Cinco de Mayo

Cinco de Mayo

By Robert Scott

All writers in Op Ed are here to inform and acknowledge issues of importance to our communities, however these writings represent the views and opinions of the authors and not necessarily of The Advertiser.

Is there a crisis at the U.S. southern border, the border with Mexico? Thousands of refugees, whether fleeing crime-ridden Central American countries or just seeking a better life for themselves and their families, are currently streaming across the border. The history of that particular border is something that I suspect Mexicans understand better than do Americans. It is always worthwhile to study history; to see where we are going it is often invaluable to start with where we have been.

Texas, of course, once was part of Mexico. In the 1830’s Mexico had banned slavery but many settlers from American slave states moved to that part of Mexico, with the idea of planting cotton and bring their slaves with them. In today’s parlance, Mexico viewed many of these immigrants as “illegal aliens,” and sought either to bring them under Mexican law (including freeing their slaves) or expelling them back across what was then the border, back to Louisiana and states further north and east. The American Texans fought for independence from Mexico, with the siege of the Alamo in 1836 bringing in more Americans and resulting in the independent Republic of Texas, whose own border with Mexico became disputed. In a continuing struggle to establish the Rio Grande as the border, the Republic of Texas called for help from the American government. The result was the Mexican War, resulting in the United States winning not only Texas but also New Mexico, Arizona, California, Nevada, and parts of other states. With only minor modifications, the border between Mexico and the United States was established in 1845, both sides of which had of course been part of Mexico until that war. Some 80,000 Mexicans living north of that border became U. S. citizens, the first “Mexican Americans” of any number. They didn’t immigrate here; they were already there when their homes became part of the United States, and many had (and still have) families on both sides of the new border.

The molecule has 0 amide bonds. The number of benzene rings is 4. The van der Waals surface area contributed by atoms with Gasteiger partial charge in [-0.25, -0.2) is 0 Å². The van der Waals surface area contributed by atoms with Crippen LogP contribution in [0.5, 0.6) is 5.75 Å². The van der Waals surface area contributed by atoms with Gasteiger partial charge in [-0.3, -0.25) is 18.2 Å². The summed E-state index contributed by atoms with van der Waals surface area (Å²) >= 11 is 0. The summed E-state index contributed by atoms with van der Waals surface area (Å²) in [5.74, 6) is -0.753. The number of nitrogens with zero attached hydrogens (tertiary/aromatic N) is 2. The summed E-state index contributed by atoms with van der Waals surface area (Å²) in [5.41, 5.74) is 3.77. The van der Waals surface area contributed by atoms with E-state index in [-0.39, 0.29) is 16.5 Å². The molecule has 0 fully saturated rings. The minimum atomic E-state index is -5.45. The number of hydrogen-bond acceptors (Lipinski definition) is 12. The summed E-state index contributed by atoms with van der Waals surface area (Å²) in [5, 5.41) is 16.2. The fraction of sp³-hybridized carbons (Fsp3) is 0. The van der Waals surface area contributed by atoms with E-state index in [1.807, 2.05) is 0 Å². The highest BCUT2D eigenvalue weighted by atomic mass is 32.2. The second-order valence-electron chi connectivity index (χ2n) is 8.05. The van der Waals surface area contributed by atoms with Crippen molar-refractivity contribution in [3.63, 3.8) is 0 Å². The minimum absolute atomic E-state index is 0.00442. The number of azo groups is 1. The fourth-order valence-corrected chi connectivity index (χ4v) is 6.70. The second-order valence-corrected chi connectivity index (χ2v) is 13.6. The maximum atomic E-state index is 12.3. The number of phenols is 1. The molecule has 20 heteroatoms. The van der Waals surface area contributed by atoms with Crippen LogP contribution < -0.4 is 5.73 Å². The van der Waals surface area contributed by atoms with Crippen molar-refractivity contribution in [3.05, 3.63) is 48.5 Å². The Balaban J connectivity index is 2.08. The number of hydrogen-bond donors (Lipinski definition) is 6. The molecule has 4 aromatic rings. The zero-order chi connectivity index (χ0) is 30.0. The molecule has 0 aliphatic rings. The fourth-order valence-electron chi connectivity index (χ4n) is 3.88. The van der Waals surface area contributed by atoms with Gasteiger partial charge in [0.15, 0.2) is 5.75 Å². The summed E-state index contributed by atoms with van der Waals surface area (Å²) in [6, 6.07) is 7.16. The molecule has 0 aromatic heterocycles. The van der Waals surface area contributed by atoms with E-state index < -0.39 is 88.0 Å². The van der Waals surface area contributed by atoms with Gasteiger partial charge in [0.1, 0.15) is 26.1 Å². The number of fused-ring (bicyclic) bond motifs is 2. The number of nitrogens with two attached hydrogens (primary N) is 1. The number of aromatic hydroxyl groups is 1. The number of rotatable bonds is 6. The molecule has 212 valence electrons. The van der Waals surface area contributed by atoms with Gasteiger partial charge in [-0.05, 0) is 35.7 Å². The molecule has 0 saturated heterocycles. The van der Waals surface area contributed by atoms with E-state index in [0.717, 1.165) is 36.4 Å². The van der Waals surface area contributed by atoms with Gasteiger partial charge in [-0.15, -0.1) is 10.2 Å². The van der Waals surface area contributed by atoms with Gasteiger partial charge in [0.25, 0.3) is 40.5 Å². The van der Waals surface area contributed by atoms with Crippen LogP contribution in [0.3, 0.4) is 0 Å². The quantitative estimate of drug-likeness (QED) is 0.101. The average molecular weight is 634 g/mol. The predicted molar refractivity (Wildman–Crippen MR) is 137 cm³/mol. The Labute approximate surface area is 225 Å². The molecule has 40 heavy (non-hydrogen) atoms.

Mexico was weakened by the loss of so much territory, and several European powers, especially France, took advantage of that weakness as well as the United States’ preoccupation with the Civil War to attempt to re-colonialize Mexico itself. The Mexican people, though, fought as steadfastly to maintain their independence as had Americans almost 100 years earlier. The May 5th holiday – Cinco do Mayo, in Spanish – commemorates a Mexican victory against invading French forces at the Battle of Puebla, in 1862. Despite winning that battle, Mexico essentially lost the war; and France established a puppet government headed by the Emperor Maximilian that lasted only a few years. Mexican forces overthrew the Emperor and restored their independent republic in 1867.

When you celebrate Cinco de Mayo this year, be thinking about May 5th, 1862, and the Mexican forces who had families on both the Mexican and American side of the border, a border which at the time was only 17 years old. Immigration in both directions – Americans into what had been Mexico, and Mexicans into lands their compatriots had been living in for generations – has always been with us. The addition of Central American refugees adds another wrinkle to the history of that border, a history that is still being written today. As with so many things in life, at the border with Mexico change itself is the only constant. This week, we should all remember the history of Cinco de Mayo and Mexico’s continuing struggle to maintain its independence.